Given that much of what we understand about medications comes from "after market" surveys anyway, wouldn't it be more beneficial, efficient and fair to the consumer to allow them to return drugs if they don't work or cause serious side effects they can't tolerate? Allowing returns would have the following advantages:
1) It would virtually eliminate medication thrown into the water system or trash (environmental).
2) So long as patients had to fill out a form describing the reason for the return, allowing returns for refunds would provide more comprehensive, faster data on side effects and efficacy than anything happening now.
3) Drug companies would have a greater incentive to produce drugs that really worked and really didn't have side effects - rather than hiding the studies that didn't make their product look good, because they'd risk the drugs being returned to them. As a corollary, companies would have an incentive to understand person-to-person variations and figure out how to solve and account or them.
4) Drug companies and the FDA would get faster information and more information about serious problems, could use big data to begin anticipating problems and even recalls, and could adjust labeling to be far more accurate. (The old medical school joke: Quick, take the new drug before it develops side effects - would no longer be so apt.)
5) Patients with serious illnesses - and seniors prescribed a lot of meds - would no longer risk paying for medications that don't help or that they can't use after awhile. (An addendum to this is that manufacturers should no longer be allowed to charge more per pill for very short prescriptions people get in order to try a medication first. Drug companies make this impossible by jacking up the price of very small prescriptions so high, you may as well get the whole thing. I know, I've tried it many times. Having the right to return the medications, though, might make drug makers more amenable to short prescriptions to try certain medications avoid returns.)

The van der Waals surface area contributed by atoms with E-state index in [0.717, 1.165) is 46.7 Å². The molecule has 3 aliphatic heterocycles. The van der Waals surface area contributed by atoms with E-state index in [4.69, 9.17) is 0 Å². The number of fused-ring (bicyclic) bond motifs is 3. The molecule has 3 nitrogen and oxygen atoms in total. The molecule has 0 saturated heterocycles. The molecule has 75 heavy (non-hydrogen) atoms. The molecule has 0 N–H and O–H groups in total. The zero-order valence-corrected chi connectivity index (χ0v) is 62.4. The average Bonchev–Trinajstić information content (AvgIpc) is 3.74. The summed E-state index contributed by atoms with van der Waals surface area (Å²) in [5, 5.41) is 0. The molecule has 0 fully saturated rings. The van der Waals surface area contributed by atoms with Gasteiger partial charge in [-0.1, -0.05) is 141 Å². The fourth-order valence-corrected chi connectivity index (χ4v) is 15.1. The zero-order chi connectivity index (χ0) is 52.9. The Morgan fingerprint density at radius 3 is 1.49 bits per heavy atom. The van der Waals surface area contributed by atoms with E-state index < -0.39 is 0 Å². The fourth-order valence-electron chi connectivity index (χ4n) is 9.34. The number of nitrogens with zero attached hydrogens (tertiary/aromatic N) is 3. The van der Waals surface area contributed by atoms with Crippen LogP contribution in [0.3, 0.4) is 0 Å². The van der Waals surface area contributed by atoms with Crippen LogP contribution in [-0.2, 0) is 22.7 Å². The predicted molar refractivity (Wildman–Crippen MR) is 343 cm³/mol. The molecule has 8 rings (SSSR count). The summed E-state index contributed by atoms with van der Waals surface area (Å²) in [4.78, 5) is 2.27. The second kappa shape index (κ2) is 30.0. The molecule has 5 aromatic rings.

6) Doctors would be alerted instantly and in a standardized way if their patients couldn't continue the course of treatment prescribed and why.
7) The FDA would be alerted a lot faster about things that take researchers an inordinate amount of time to figure out. I saw a research paper once askng whether a certain eye antibiotic from India was causing resistant strains because it was so frequently subpotent. I found the paper after experiencing the problem - that then a switch in medication source solved. Allowing patients to return drugs that didn't work could catch a problem like this almost instantly, long before a large enough group suffered the effects for a few of them to be noticed by researchers.
8)Drug companies might have a greater incentive to more fairly price their drugs if consumers can exercise judgment about whether a drug is worth it and end up more prone to bringing back horribly expensive drugs.
Anyway, I can think of more reasons. Does anyone have others? If you have a counter to any of these points, please also include thoughts on how such a potential problem might be solved. If you know any lawmakers concerned about prescription drug prices, ask them the question!